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The link between asbestos and cancer is the presence of the silicate compound's fibers in the lungs. Studies have shown that asbestos exposure is a key cause of many types of cancer, including mesothelioma, throat cancer, and lung cancer. When the tiny fibers of asbestos are breathed in, they become lodged in the lungs and cause inflammation and scarring, potentially leading to a diagnosis of carcinoma.
Asbestos is comprised of silicon and oxygen atoms. It is a naturally occurring substance that develops in clusters of threads. These threads are minute and resilient, and they possess chemical-, fire-, and heat-resistant properties. Asbestos also conducts no electricity. As a result, it has been used since the 19th century in the automotive, construction, and shipbuilding industries.
In the 1970s, the first evidence emerged that asbestos and cancer occurrences may be related. This fact has since been scientifically established, and the use of asbestos is prohibited in many areas of the world. It is officially recognized as a carcinogen by the governing medical authorities of several countries.
When asbestos is inhaled, large amounts of fibers are immediately exhaled, but some naturally get trapped in the lungs. These fibers are not able to leave the body and remain in place for the duration of an individual's life. If there is sufficient asbestos buildup, the lungs become compromised and the conditions have then been laid for a possible cancer diagnosis.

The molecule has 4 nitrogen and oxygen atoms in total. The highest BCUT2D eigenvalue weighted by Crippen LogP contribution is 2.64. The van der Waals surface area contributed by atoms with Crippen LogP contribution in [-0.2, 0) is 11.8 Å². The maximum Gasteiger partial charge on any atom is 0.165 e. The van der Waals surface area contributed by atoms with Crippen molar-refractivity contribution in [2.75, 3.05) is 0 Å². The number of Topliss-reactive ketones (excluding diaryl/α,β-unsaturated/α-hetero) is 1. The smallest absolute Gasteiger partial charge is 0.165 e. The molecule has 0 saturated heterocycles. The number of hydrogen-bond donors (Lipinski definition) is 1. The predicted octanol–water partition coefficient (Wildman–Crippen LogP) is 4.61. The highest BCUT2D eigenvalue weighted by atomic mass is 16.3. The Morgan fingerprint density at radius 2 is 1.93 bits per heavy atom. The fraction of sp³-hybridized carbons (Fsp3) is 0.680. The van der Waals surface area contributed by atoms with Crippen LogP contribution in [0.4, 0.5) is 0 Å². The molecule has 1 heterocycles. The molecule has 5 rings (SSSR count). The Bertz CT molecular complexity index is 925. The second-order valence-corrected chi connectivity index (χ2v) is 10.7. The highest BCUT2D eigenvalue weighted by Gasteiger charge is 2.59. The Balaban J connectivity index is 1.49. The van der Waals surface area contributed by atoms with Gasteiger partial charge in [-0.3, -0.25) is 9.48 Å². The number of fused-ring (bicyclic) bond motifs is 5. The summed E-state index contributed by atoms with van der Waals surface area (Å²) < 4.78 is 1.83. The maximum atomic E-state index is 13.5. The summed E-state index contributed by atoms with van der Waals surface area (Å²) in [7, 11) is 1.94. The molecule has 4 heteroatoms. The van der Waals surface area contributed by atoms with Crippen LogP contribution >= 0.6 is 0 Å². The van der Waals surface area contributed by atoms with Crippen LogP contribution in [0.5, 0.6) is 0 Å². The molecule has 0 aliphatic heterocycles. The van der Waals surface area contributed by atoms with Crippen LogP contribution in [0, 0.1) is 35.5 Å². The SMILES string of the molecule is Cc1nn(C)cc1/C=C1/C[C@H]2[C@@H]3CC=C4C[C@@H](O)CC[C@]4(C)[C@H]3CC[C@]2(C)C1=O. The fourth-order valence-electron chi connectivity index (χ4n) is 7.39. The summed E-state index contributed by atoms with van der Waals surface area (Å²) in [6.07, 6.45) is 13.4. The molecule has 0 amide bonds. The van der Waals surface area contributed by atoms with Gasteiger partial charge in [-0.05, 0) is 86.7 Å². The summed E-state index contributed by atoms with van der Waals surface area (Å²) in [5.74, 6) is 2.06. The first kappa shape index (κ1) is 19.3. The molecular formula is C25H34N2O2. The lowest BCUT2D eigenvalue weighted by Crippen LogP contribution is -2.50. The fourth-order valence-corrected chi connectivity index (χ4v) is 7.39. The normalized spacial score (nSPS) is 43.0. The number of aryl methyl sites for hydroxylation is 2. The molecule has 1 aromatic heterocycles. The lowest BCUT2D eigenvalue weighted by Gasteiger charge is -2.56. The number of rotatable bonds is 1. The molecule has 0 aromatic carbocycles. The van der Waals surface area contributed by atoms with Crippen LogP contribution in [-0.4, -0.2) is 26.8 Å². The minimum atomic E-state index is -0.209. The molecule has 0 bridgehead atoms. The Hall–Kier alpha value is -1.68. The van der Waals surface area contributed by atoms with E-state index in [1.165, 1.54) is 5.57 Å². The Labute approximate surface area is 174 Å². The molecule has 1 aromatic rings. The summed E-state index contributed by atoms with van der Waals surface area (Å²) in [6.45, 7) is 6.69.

The connection between asbestos and cancer is not experienced to the same extent by everyone who has been exposed to asbestos. The vast majority of people in the Western world have been exposed to asbestos just by being in a building that was constructed with the material. The individuals who possess the greatest risk of developing cancer have been exposed for significant lengths of time, repeatedly over a period of time, or at high levels of concentration.
The effects of asbestos and cancer are typically not immediate. For instance, most mesothelioma diagnoses occurred some 30 years after patients were first exposed to asbestos. Well after an individual has been exposed to the carcinogen, the fibers already in the lungs may continue to do damage, resulting in health complications further down the road. Asbestos rarely wreaks its havoc quickly; it commonly takes years, if not decades, for asbestos to start producing symptoms of cancer. Exposed individuals who smoke or have already been diagnosed with another type of lung disease have a highly elevated risk of developing cancer.
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